Not too long ago, I worked for a local college, and also the first time I got a peek inside one of the dorms on campus, my jaw dropped. Gone would be the warrens of small rooms and simple, spare furniture that I remember from my college days — those were full suites, decked out with comfortable couches and chairs, well-equipped kitchens, ambient lighting and walk-in closets. (By comparison, my freshman roommate and I felt swanky because we had matching comforters and also a sink in our room)
But there’s something to be said for the beloved staples of dorms ago: futons and papasan chairs, modular cable shelving and milk-crate storage. With the right strategy, there’s no reason you can’t work some of those nostalgic classics into a grown-up space. Try out these two ideas to begin.
Kristen Rivoli Interior Design
1. Futon. The ultimate dorm space multitasker, a futon can be anything it needs to be: a place where friends can stack on with all the popcorn on film night, a place for extending out and studying for finals, a crash pad for a pal who’s locked herself out of her room. And its flexibility makes it a great addition to a grownup space as well.
The gap? Styling. Rather than the lumpy old futon handed down out of the roommate’s big sister, pick a slick design such as this one. Give it a worldly note with global-patterned throw cushions and lift it using a restrained, neutral setting.
Robert Young Architects
A futon strikes the best relaxed note in this restful sitting area. Because it sits low to the floor, it doesn’t dominate the low-slung space. The monochromatic palette keeps the focus on the to-die-for view from the window just as it should be.
2. Board and cinder block shelving. Before the dawn of Ikea, this guaranteed approach to storage has been almost de rigeur for short lived life. But that is no reason to settle for raw 2-by-4s and crumbling concrete. In this elegant yet cheeky space, cinder blocks using an appealing grid pattern are topped with planks painted white, a thoroughly inviting twist on the old favorite.
Annie McElwain Photography
3. Milk crates. Remember those huge plastic milk crates which you used for stashing books, CDs and snacks? Here’s the stylish version: weathered wooden crates mounted on the wall and flipped into shelves for decorative accessories. There … that’s better.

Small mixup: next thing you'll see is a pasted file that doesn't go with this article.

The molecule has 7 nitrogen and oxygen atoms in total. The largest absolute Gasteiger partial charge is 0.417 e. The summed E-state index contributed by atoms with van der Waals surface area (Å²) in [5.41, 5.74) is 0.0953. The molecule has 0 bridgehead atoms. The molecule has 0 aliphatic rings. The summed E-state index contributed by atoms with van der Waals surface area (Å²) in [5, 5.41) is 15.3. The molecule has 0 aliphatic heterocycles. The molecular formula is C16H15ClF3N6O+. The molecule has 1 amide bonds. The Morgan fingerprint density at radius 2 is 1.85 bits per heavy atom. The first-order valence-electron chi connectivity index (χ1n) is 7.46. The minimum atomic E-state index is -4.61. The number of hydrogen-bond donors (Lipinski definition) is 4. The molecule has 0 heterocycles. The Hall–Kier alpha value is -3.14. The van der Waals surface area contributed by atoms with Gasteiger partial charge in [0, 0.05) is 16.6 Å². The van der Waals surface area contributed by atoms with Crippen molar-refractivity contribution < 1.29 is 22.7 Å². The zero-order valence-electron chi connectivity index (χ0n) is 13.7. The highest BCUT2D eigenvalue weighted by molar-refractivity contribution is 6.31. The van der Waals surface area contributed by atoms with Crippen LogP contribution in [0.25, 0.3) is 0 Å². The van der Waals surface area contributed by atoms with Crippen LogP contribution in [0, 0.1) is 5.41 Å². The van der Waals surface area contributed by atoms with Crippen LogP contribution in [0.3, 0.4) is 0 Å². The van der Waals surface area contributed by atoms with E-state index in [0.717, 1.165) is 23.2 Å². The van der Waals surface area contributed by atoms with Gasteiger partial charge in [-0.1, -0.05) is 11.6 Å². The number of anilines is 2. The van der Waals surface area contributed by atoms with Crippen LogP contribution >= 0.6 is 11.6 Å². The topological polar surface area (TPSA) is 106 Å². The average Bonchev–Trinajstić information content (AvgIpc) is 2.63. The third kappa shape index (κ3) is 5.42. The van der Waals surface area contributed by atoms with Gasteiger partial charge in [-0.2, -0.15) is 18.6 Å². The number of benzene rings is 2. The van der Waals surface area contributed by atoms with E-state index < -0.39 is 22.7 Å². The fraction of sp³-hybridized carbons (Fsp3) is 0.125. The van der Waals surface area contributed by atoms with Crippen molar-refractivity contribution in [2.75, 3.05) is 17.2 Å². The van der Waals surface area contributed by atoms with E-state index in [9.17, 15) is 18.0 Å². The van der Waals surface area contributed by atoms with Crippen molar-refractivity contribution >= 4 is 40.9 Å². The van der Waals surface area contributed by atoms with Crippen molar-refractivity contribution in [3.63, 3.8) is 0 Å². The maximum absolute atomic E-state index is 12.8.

sarah & bendrix
4. Task lighting. What is a dorm room without a flexible-arm task lamp for late-night cramming? This basic has migrated to other areas of the house, and its own industrial lines include a little advantage to a room. Try substituting it at which you might be tempted to use a conventional table lamp, as in this dwelling room.
Nicole Lanteri Design
5. Shower-curtained closets. If your dorm room has been anything like mine, your closet was an open niche with a rod and a few hooks. The remedy: shower curtains. There are loads of these on the market that offer high fashion on a student budget (even though your bank account is in better shape these days). This nursery carries that idea at a more upscale fashion, using a pretty curtain to soften the cabinet door and raise the area’s palette.
7. Concert posters. You road-tripped to this show in another state and pulled into town just in time to ace your midterm, and you still have the poster to prove it. Rather than sticking it on the wall with thumbtacks, frame it into a grouping of additional band posters and hang them at a gallery-style arrangement. It is mature but still fun.
Or you could take the opposite strategy: Choose your favorite poster, then display it on a blank wall for a clean, picture touch.
Jenn Hannotte / Hannotte Interiors
8. Butterfly chairs. These folding chairs have become synonymous with dorm layout, but they’re actually one of those excellent furniture icons of the contemporary age. Restore them to the prominence they deserve by deciding on a version at a good-quality material such as leather, and use them to enhance the casual feel of your space or loosen up a conventional layout.
This simple set of butterfly chairs signifies a brand new take on garden furniture. Their sculptural lines are all the ornamentation the balcony needs.
9. Loft beds. You or your dad probably sweated through an afternoon of constructing a wooden platform, then heaving your bed in addition to it so you could save yourself an additional few feet of floor space. Take this idea to a different degree (no pun intended) with custom built-ins and a simple platform-style bed, such as this setup.
Butler Armsden Architects
Sleekly paneled walls, pared-down design and a slender ladder take this attic bed far beyond youth variations.
Tell us : What budget-friendly decor did you have in your dorm room, and how can you update them into your house? Share under!